Maarten Ackerman, Chief Economist and Advisory Partner, Citadel – 30 June 2020
The market expected the economy to shrink by 3.8% over the first quarter so the -2.0% print for Q1 2020 GDP (quarter-on-quarter, seasonally adjusted and annualised) might be slightly better than anticipated, but it almost means nothing. This performance takes us only up to the end of March so it includes less than five working days of the lockdown.
The worst, by far, is yet to come from one of the globe’s harshest lockdowns. And this grim result follows on from the recessionary environment that we were already stuck in with -1.4% in Q4 2019, which itself followed -0.8% in Q3 2019. I have previously warned that we could potentially even see a depression as a result of the additional impacts of the COVID-19 crisis weighing on an economy that was already stuck in recession before the crisis started.
Only the tertiary sector holding its head above water
Looking more closely at some of the details, the primary and secondary sector both contracted, falling -11.8% and -7.5% quarter-on-quarter respectively. The tertiary sector was the only sector to deliver positive growth, achieving a lacklustre 1.3% quarter-on-quarter.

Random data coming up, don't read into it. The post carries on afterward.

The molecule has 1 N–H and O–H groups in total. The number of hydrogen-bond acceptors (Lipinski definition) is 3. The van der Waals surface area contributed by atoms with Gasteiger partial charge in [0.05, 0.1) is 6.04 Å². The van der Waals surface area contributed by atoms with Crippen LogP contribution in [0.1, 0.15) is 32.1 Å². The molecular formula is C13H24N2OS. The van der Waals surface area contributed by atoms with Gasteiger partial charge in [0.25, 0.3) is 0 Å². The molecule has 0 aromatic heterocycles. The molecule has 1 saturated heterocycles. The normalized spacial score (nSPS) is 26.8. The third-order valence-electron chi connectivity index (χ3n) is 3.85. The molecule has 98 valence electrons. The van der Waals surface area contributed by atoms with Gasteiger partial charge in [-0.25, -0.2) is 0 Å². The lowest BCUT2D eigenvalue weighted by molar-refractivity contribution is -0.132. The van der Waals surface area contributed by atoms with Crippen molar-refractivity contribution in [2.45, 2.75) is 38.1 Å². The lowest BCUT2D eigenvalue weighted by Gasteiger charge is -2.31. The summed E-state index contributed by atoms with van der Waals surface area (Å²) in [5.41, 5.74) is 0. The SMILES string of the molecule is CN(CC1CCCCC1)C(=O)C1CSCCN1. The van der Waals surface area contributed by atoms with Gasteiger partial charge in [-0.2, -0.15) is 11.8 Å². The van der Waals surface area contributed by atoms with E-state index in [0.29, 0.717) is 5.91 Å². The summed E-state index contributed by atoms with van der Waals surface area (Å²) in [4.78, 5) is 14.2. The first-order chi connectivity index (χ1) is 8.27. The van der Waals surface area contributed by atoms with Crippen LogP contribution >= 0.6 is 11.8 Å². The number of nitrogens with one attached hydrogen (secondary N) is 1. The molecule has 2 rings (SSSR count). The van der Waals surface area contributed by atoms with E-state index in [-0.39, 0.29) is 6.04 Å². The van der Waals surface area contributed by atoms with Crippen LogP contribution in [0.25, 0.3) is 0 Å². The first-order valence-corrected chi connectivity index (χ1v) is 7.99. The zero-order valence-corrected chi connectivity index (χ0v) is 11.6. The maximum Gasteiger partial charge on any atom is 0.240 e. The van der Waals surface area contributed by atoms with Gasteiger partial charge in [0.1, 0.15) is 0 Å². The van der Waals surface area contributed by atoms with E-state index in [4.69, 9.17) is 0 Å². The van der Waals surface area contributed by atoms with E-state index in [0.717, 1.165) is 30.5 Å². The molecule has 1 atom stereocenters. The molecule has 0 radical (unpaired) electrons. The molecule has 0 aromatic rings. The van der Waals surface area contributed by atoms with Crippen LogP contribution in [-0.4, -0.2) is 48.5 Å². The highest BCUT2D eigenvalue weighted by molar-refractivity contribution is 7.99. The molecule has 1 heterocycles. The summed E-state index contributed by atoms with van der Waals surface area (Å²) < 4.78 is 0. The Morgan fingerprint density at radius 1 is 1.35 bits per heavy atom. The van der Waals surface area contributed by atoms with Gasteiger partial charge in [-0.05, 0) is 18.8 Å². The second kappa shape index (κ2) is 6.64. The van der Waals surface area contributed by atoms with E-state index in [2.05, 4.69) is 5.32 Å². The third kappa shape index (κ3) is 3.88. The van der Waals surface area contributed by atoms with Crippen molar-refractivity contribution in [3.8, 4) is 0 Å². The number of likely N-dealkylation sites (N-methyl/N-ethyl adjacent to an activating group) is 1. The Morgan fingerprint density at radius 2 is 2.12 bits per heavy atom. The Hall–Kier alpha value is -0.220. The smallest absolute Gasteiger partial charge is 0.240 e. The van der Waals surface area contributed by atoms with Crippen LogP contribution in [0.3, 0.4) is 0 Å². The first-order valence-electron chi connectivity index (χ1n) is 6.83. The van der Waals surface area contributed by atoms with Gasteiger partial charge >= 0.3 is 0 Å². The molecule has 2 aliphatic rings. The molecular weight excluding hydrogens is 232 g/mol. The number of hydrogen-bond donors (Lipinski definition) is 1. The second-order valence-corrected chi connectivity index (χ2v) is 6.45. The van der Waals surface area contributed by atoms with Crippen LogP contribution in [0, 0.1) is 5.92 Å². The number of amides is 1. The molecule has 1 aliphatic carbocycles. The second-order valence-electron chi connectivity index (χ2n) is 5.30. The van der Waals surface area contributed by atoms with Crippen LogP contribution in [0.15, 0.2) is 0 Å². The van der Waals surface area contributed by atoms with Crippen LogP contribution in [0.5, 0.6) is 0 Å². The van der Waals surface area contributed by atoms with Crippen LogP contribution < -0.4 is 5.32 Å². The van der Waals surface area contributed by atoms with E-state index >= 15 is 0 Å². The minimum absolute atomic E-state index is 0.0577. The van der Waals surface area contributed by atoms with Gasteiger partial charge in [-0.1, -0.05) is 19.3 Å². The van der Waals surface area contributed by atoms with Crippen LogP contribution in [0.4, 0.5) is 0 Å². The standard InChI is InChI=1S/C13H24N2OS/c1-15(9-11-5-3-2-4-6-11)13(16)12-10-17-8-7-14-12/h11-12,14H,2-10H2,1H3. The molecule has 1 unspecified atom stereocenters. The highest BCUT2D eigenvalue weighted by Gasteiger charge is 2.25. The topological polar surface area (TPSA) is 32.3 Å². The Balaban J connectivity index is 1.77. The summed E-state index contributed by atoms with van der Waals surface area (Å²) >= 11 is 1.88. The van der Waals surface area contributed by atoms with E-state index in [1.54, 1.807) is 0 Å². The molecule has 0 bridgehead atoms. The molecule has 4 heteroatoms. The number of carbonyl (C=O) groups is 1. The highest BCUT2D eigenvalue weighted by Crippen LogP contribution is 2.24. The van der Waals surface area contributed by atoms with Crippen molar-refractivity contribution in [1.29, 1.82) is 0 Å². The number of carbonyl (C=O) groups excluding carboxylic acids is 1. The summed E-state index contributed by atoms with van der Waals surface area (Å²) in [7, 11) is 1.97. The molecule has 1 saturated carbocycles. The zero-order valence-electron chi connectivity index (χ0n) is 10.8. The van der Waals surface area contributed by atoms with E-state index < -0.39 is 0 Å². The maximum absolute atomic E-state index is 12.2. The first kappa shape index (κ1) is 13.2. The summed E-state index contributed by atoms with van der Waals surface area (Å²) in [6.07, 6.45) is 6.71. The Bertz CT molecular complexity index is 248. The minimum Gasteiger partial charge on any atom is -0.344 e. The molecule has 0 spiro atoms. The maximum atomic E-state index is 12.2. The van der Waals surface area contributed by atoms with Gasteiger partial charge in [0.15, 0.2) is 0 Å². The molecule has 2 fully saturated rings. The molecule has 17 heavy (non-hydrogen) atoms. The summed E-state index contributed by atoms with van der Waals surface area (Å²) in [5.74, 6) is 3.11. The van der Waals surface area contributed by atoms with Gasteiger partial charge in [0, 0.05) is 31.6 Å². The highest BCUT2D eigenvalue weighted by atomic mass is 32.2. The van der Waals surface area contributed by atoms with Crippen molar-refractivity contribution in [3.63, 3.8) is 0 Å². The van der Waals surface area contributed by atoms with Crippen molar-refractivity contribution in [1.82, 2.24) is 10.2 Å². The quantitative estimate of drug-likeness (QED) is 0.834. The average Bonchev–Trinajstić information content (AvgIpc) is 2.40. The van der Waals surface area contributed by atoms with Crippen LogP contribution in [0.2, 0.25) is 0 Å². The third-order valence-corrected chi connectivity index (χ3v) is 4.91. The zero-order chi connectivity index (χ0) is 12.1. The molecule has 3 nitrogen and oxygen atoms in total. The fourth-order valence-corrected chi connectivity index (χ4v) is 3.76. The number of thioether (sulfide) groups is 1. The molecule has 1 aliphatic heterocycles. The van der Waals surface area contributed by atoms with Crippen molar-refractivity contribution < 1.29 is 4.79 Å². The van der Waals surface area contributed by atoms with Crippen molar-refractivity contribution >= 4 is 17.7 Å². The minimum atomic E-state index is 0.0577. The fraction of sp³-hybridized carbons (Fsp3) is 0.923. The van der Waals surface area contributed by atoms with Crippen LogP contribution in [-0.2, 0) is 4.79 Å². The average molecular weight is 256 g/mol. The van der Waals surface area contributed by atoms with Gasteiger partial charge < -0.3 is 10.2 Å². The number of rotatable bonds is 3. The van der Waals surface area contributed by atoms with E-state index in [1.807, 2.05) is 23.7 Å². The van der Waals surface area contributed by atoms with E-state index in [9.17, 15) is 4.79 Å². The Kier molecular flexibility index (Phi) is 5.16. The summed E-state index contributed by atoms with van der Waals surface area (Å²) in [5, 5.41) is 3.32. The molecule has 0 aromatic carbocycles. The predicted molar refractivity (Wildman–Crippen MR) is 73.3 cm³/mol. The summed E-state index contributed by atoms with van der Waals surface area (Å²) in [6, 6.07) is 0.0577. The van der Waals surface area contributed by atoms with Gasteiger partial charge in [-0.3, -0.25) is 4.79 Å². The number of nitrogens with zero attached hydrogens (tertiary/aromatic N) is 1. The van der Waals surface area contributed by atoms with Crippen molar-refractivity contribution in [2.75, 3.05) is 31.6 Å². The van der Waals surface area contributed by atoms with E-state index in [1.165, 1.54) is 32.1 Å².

In terms of the massive decline in the primary sector, it’s important to note that China had already gone into lockdown in the first quarter, and saw a -7% decline in its GDP as a result of the pandemic. As one of our biggest trading partners, this was a major contributing factor in the contraction seen among South Africa’s primary industries.
Although we saw a sharp increase in the agricultural sector, mining placed a massive 21.5% drag on the primary sector, largely as a result of China’s downturn. Nothing could lift the secondary sector and with manufacturing off 8.5%, the whole sector was 7.5% lower, while the tertiary sector mustered a positive contribution from everything except trade to post a modest 1.3% gain.
This is a small ray of light for the economy, given that ours is a service-based one: if things can return to normality, these sectors can contribute positively.
Government still overspending …
On the expenditure side, government final consumption expenditure (GFCE) was the largest contributor to growth, rising by 1.1%, followed by household final consumption expenditure (HFCE) which rose by 0.7%.
It’s unfortunate that GFCE is still the biggest contributor. We know that we are in a tight fiscal environment where revenue is shrinking because there is no growth, yet government continues to spend beyond its means.
Worse, such expenditure was driven by an increase in employment. These numbers are clearly not aligned with the reality of our situation and the Minister of Finance was, indeed, correct when he stated in the Supplementary Budget last week that “Our Herculean task is to close the mouth of the Hippopotamus!”
… while the investment contraction has plummeted to a 12-year low